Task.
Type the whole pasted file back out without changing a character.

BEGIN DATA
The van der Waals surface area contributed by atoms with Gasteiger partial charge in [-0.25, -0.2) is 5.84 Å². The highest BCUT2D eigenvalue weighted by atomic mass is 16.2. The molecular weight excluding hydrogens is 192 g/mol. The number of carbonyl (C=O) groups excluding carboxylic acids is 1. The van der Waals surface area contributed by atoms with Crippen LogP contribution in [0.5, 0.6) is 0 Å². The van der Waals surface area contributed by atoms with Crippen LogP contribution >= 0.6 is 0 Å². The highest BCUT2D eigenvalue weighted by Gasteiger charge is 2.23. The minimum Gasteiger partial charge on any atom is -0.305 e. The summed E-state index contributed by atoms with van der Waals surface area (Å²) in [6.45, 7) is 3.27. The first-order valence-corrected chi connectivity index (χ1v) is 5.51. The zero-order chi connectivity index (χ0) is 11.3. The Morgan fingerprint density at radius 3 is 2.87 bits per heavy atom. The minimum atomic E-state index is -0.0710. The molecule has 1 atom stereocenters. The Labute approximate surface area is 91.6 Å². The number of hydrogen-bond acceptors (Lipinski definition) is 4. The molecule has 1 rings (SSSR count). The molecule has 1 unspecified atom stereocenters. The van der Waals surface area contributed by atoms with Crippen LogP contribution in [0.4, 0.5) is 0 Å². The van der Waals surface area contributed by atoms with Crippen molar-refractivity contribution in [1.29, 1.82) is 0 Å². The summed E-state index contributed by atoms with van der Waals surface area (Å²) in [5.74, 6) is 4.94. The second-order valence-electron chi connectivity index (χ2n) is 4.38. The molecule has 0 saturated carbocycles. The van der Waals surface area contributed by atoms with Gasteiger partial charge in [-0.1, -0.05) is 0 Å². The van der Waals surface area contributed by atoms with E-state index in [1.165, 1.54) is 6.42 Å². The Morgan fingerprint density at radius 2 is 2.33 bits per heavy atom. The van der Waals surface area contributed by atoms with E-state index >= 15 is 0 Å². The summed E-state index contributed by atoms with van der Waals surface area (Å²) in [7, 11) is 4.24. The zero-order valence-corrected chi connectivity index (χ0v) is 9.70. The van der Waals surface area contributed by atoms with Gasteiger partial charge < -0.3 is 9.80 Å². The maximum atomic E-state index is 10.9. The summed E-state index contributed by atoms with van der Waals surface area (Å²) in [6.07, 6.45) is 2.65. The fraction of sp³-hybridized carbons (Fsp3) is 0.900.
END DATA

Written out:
The van der Waals surface area contributed by atoms with Gasteiger partial charge in [-0.25, -0.2) is 5.84 Å². The highest BCUT2D eigenvalue weighted by atomic mass is 16.2. The molecular weight excluding hydrogens is 192 g/mol. The number of carbonyl (C=O) groups excluding carboxylic acids is 1. The van der Waals surface area contributed by atoms with Crippen LogP contribution in [0.5, 0.6) is 0 Å². The van der Waals surface area contributed by atoms with Crippen LogP contribution >= 0.6 is 0 Å². The highest BCUT2D eigenvalue weighted by Gasteiger charge is 2.23. The minimum Gasteiger partial charge on any atom is -0.305 e. The summed E-state index contributed by atoms with van der Waals surface area (Å²) in [6.45, 7) is 3.27. The first-order valence-corrected chi connectivity index (χ1v) is 5.51. The zero-order chi connectivity index (χ0) is 11.3. The Morgan fingerprint density at radius 3 is 2.87 bits per heavy atom. The minimum atomic E-state index is -0.0710. The molecule has 1 atom stereocenters. The Labute approximate surface area is 91.6 Å². The number of hydrogen-bond acceptors (Lipinski definition) is 4. The molecule has 1 rings (SSSR count). The molecule has 1 unspecified atom stereocenters. The van der Waals surface area contributed by atoms with Crippen LogP contribution in [0.4, 0.5) is 0 Å². The van der Waals surface area contributed by atoms with Crippen molar-refractivity contribution in [1.29, 1.82) is 0 Å². The summed E-state index contributed by atoms with van der Waals surface area (Å²) in [5.74, 6) is 4.94. The second-order valence-electron chi connectivity index (χ2n) is 4.38. The molecule has 0 saturated carbocycles. The van der Waals surface area contributed by atoms with Gasteiger partial charge in [-0.1, -0.05) is 0 Å². The van der Waals surface area contributed by atoms with E-state index in [1.165, 1.54) is 6.42 Å². The Morgan fingerprint density at radius 2 is 2.33 bits per heavy atom. The van der Waals surface area contributed by atoms with E-state index >= 15 is 0 Å². The summed E-state index contributed by atoms with van der Waals surface area (Å²) in [7, 11) is 4.24. The zero-order valence-corrected chi connectivity index (χ0v) is 9.70. The van der Waals surface area contributed by atoms with Gasteiger partial charge < -0.3 is 9.80 Å². The maximum atomic E-state index is 10.9. The summed E-state index contributed by atoms with van der Waals surface area (Å²) in [6.07, 6.45) is 2.65. The fraction of sp³-hybridized carbons (Fsp3) is 0.900.